Japanese Knotweed is an invasive non-native plant that forms thick, dense colonies that outcompete any other herbaceous species and is listed by the World Conservation Union as one of the world’s 100 worst invasive species. It also has the ability to grow through tarmac and concrete (in some cases within dwellings) and therefore must be cleared completely before starting to build or lay roads.
Japanese knotweed was intentionally introduced as an ornamental plant. The date of first introduction to Ireland is not know for certain, but it is believed that this plant arrived in the mid to late 1800’s. A native of Japan, Korea, Taiwan and China where both male and female plants are known, the species is now widespread in continental Europe and Britain but only female plants have been recorded to date.
Japanese Knotweed is capable of growing in a wide range of conditions. The success of the species has been partially attributed to its tolerance of a very wide range of soil types, pH and salinity. Its rhizomes can survive temperatures of −35C and can extend 7 metres horizontally and 3 metres deep, making removal by excavation extremely difficult. It is found near water sources, such as along river banks, low-lying and disturbed areas. It can also colonize coastal shores and islands.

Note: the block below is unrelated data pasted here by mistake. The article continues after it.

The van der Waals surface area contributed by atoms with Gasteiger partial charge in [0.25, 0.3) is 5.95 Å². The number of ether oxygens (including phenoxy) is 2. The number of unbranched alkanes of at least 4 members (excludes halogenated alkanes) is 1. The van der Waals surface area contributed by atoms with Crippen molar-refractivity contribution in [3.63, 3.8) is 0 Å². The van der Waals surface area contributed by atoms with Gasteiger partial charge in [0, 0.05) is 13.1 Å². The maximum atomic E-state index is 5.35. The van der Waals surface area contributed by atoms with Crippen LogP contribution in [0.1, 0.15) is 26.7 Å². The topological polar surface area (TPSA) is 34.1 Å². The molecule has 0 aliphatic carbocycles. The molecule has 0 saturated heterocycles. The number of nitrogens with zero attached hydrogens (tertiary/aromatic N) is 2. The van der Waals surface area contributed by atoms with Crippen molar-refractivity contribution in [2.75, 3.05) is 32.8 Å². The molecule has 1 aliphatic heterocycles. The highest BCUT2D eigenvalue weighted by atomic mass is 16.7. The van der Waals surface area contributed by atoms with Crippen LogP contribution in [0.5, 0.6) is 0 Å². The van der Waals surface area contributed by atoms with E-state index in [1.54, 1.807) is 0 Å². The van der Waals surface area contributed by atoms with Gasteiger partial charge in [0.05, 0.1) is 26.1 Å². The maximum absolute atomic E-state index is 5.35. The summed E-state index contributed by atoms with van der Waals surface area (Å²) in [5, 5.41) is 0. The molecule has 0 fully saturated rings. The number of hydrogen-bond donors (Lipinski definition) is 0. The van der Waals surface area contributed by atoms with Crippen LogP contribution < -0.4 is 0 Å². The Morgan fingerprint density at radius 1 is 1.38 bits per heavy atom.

It is a relatively large plant that can grow up to 2 – 3 m in height. It can form an extensive network of rhizomes (roots) which cause problems when managing this species. Small pieces of rhizomes are capable of rejuvenating the plant. Knotweed is known to out-compete native riparian vegetation which normally provide food and cover for fish and other aquatic species. The plant dies back in the autumn period exposing soil to erosion which is damaging to spawning fish (lamprey and salmon).
The leaves are shield or heart shaped, usually with a pale stripe down the middle. Flowers are creamy and arise from the tips of stems. Underground rhizomes are thick and woody with a knotty appearance, which when broken reveal a bright orange coloured centre.